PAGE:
Widely acknowledged as the world’s foremost authority on leadership, John Kotter has devoted his remarkable career to studying organizations and those who run them, and his bestselling books and essays have guided and inspired leaders at all levels. Here, in this collection of his acclaimed Harvard Business Review articles, is an astute assessment of the real work of leaders, as only John Kotter can offer. To complement the HBR articles, Kotter also contributes a new piece, a thoughtful reflection on the themes that have developed throughout his work. Convinced that most organizations today lack the leadership they need, Kotter’s mission is to help us better understand what leaders–real leaders–do. True leadership, he reminds us, is an elusive quality, and too often we confuse management duties and personal style with leadership, or even mistake unworthy leaders for the real thing. Yet without leadership, organizations move too slowly, stagnate, and lose their way. With John Kotter on What Leaders Really Do, readers will learn how to become more effective leaders as they explore pressing issues such as power, influence, dependence, and strategies for change.
The action plan of Characteristic activities for what leaders are really do are as follows
· Deciding what needs to be done
· Creating Networks of People and relationships that can accomplish an agenda.
· Trying to ensure that the people actually do the job.
The actions for the above steps are as follows
1. Setting a direction
· Developing a vision of the future (often the distant future).
· Developing strategies for producing the changes needed to achieve that vision.
· Gathering and analysing a broad range of data and look for patterns, relationships and linkages that help explain things.
· Creating vision and strategies that describe a business, technology, or corporate culture in terms of what it should become over the long term. Effective business visions regularly have an almost mundane quality, usually consisting of ideas that are already well known. What is crucial about a vision is how well it serves the interests of important constituencies – customers, shareholders, employees – and how easily it can be translated into a realistic competitive strategy.
2. Aligning people
· Communicating the new direction to those who can create coalitions that understand the vision and are committed to its achievement.
· Communicating with anyone who can help implement the vision and strategies or who can block implementation.
· Getting people to comprehend a vision of an alternative future.
· Having the credibility to get people to believe the message. Depends upon:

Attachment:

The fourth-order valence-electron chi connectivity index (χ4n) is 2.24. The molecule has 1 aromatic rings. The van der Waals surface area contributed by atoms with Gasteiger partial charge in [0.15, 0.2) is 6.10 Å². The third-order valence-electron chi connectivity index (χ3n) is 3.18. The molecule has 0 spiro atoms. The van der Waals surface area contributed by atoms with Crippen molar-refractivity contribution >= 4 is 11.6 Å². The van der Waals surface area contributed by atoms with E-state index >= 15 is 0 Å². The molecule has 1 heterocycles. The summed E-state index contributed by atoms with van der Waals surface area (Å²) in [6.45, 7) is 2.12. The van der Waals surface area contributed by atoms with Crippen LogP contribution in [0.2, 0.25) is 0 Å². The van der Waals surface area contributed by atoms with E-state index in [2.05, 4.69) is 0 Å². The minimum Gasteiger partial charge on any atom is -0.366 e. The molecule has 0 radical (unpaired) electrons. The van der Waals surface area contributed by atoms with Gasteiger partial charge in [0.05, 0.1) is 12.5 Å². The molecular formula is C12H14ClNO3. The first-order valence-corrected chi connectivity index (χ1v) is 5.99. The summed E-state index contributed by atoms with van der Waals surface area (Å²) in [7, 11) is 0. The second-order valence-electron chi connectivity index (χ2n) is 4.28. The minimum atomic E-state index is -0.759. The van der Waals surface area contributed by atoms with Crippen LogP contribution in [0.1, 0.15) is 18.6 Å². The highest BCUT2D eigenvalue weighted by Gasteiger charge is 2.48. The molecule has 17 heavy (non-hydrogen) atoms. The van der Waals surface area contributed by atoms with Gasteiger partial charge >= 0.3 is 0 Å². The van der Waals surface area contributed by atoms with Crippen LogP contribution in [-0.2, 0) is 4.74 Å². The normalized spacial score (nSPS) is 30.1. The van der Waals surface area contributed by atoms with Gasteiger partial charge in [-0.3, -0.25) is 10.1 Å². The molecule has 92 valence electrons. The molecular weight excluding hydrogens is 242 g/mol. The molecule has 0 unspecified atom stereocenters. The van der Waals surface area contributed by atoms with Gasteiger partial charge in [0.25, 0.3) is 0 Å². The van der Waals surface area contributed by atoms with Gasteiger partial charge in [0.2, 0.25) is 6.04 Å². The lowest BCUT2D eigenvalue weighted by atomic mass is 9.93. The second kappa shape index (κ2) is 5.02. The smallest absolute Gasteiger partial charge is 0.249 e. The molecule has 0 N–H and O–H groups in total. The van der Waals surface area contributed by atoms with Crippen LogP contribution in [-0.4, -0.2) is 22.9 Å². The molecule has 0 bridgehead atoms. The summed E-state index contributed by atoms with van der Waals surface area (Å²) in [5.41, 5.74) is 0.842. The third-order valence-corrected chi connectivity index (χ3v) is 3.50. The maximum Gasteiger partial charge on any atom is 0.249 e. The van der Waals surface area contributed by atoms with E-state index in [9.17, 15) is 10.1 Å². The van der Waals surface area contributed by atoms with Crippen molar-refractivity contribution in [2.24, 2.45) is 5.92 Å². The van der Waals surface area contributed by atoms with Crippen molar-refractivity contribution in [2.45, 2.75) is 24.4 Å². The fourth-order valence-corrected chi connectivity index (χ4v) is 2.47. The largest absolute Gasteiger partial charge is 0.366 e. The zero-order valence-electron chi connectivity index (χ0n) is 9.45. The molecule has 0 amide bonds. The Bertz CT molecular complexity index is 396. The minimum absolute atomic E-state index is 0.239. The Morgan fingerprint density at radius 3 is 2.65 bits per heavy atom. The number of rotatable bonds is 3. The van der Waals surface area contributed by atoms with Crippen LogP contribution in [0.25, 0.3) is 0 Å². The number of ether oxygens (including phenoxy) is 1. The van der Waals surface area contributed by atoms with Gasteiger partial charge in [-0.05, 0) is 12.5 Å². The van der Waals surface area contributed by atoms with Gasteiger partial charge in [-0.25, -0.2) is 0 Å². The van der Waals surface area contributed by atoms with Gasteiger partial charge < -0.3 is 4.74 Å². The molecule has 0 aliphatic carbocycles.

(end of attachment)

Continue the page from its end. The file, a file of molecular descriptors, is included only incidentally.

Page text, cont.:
o Track record of the messenger
o Content of the message
o Communicators reputation for integrity and trustworthiness
o Consistency between words and deeds
· Aligning leads to empowerment and empowerment works because:
o When a clear sense of direction has been communicated throughout an organisation, lower level employees can initiate actions without the same degree of vulnerability.
o Everyone is aiming at the same target.
3. Motivating and inspiring
· Keeping people moving in the right direction despite major obstacles to change, by appealing to basic but often untapped human needs, values, and emotions.
· Generating highly energised behaviour to cope with the inevitable barriers to change because achieving grand visions always requires a burst of energy.
· Works by satisfying basic human needs for:
o A sense of belonging
o Self esteem
o A feeling of control over one’s life
o Ability to live up to ones ideals
· Making the work important to individuals by articulating the vision in a manner that stresses the values of the audience.
· Regularly involving people in deciding how to achieve the vision.
· Supporting employee efforts to realise the vision by providing coaching, feedback, and role modelling, thereby helping people grow professionally and enhancing their self-esteem.
· Recognising and rewarding success.
If this is the case as Kotter suggests in “What Leaders Really Do” then there is no “over-management” because they are committed simply to organization and the more general implementation of coming changes on a technical level while the other side of change; acceptance of it and the moving forward end, can be left to those in the organization who are leaders and can assist others through the time of evolution. This is certainly a different version of management and leadership than one encounter in many theories because it excludes management’s roles in some arenas by shifting the responsibility of certain duties to those in the organization who may not hold official titles, but who demonstrate an ability to accept and assist others with change.